first direct doesn’t benchmark itself within the financial services or banking industry. It does focus on the small things, the incremental improvements which can add up to make big improvements. But they focus on exceeding customer expectations and how they can do things differently, in a way that could be unexpected to the customer. “… to give customers an experience which is better than everyone else you need to do the things they didn’t know were possible naturally, and keep pioneering amazing experiences. We don’t think it matters what sector you are in, you need to strive to go beyond what customers expect from you.”

Customer experience optimisation is an on-going process. As customer needs change, technology advances, keeping ahead will become even more critical.

“We’re looking to create an environment of continuous improvement and this means making sure we put the authority where the information is. It means as an organisation we’re always open to new ideas and new ways of doing things… The UK’s banking market is evolving all the time. Everyone has their own strategy to get ahead and this usually revolves around utilising new technologies to provide a better customer experience.”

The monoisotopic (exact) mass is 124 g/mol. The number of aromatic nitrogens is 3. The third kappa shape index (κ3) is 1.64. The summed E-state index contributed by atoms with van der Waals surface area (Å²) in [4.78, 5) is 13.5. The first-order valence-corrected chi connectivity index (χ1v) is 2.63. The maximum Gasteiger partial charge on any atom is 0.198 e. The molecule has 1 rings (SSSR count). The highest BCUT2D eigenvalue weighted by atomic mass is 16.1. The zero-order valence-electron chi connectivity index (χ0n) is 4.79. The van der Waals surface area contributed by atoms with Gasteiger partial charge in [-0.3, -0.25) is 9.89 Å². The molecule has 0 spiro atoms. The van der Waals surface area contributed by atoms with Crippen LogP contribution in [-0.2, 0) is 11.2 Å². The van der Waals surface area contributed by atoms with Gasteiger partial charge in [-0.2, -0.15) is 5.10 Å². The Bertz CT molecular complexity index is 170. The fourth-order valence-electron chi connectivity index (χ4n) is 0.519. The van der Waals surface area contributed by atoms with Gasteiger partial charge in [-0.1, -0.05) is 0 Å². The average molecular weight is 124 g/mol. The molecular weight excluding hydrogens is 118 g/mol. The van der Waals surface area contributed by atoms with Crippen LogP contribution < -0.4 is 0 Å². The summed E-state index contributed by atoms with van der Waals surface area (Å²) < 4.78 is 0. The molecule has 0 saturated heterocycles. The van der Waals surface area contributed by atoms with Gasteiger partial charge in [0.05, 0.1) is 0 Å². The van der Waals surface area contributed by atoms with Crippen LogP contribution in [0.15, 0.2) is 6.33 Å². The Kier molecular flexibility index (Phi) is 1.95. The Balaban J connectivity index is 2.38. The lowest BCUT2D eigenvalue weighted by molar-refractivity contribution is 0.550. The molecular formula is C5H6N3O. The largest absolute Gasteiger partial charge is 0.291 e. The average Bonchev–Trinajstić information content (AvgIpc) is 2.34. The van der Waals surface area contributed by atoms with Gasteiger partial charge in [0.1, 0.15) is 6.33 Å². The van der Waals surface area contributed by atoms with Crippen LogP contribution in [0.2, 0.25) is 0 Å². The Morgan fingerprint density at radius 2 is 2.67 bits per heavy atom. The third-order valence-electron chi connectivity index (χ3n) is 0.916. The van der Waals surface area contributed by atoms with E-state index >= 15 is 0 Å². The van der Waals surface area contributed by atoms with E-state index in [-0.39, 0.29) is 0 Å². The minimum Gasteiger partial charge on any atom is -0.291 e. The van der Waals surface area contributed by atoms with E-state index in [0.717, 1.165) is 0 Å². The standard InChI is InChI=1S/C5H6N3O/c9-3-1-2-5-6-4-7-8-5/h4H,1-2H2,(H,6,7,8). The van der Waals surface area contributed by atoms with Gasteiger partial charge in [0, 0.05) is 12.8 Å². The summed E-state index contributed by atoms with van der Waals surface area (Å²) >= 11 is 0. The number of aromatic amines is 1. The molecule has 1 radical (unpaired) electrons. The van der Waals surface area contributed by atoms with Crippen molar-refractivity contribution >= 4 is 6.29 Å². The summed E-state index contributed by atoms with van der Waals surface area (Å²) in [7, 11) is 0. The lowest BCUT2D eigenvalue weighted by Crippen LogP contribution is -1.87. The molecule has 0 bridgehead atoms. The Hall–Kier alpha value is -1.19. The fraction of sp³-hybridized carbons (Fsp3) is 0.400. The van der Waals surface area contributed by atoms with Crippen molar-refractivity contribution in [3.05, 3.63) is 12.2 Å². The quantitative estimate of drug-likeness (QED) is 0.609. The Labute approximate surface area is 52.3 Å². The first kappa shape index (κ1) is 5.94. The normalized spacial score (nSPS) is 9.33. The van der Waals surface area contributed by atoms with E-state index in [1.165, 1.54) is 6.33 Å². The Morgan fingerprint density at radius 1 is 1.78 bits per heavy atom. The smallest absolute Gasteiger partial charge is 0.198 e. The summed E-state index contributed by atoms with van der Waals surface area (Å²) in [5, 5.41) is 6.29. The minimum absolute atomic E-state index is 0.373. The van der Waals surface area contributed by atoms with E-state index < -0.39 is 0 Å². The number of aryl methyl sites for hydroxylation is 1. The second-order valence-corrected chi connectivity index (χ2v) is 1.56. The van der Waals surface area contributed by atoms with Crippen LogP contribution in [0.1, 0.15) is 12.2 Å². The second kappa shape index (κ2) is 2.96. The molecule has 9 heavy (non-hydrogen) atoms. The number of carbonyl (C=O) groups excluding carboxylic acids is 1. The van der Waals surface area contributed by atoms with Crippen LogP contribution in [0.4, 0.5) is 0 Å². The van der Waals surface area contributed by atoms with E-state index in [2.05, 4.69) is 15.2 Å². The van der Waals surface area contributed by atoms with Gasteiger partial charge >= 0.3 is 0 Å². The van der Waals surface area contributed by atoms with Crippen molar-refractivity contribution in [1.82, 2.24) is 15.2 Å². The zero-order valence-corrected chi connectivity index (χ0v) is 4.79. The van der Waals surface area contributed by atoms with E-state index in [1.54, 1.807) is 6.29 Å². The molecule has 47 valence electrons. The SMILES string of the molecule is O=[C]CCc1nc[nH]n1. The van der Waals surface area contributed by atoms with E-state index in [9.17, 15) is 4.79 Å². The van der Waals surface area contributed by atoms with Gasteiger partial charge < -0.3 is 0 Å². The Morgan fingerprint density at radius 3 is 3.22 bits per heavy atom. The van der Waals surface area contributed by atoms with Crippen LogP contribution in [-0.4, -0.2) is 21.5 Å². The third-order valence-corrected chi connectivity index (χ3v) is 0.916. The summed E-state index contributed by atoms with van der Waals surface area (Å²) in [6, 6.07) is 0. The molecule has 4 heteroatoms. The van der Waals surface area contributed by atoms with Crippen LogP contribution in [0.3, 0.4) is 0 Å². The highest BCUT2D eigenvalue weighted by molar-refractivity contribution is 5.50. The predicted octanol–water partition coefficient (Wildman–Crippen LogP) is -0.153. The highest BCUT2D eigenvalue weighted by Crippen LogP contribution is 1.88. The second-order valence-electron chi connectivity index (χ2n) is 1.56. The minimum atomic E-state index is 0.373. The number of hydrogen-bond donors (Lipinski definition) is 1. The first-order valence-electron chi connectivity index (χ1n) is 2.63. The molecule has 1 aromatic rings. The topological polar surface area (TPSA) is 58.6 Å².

Joe went on: “Customer feedback is constant and can come from every part of the bank. Our people are encouraged to share suggestions for improvements and enhancements, and it’s an essential part of team meetings. We never forget our people are our customers so when we’re developing changes it makes sense that we also take feedback from them. We’re proud of how highly our customers rate us for customer service and this runs through everything we do as a business…. At the end of the day you have to deliver what you claim to be able to deliver, first time, every time.”